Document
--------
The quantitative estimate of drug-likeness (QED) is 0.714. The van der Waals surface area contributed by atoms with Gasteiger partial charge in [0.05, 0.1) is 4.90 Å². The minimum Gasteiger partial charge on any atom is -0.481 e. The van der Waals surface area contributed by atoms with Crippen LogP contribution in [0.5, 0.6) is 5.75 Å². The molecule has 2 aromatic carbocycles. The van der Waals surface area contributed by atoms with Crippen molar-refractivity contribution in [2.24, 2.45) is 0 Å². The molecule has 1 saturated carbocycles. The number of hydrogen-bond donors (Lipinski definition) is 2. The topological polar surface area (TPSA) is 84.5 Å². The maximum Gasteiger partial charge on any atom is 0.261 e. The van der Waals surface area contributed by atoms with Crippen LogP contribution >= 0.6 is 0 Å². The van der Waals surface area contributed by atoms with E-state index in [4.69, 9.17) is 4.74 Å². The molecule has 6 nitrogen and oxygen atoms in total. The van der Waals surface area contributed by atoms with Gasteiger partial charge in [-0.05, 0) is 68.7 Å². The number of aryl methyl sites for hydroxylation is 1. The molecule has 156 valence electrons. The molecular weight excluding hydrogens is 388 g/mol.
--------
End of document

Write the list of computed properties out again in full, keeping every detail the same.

The quantitative estimate of drug-likeness (QED) is 0.714. The van der Waals surface area contributed by atoms with Gasteiger partial charge in [0.05, 0.1) is 4.90 Å². The minimum Gasteiger partial charge on any atom is -0.481 e. The van der Waals surface area contributed by atoms with Crippen LogP contribution in [0.5, 0.6) is 5.75 Å². The molecule has 2 aromatic carbocycles. The van der Waals surface area contributed by atoms with Crippen molar-refractivity contribution in [2.24, 2.45) is 0 Å². The molecule has 1 saturated carbocycles. The number of hydrogen-bond donors (Lipinski definition) is 2. The topological polar surface area (TPSA) is 84.5 Å². The maximum Gasteiger partial charge on any atom is 0.261 e. The van der Waals surface area contributed by atoms with Crippen LogP contribution >= 0.6 is 0 Å². The van der Waals surface area contributed by atoms with E-state index in [4.69, 9.17) is 4.74 Å². The molecule has 6 nitrogen and oxygen atoms in total. The van der Waals surface area contributed by atoms with Gasteiger partial charge in [-0.05, 0) is 68.7 Å². The number of aryl methyl sites for hydroxylation is 1. The molecule has 156 valence electrons. The molecular weight excluding hydrogens is 388 g/mol.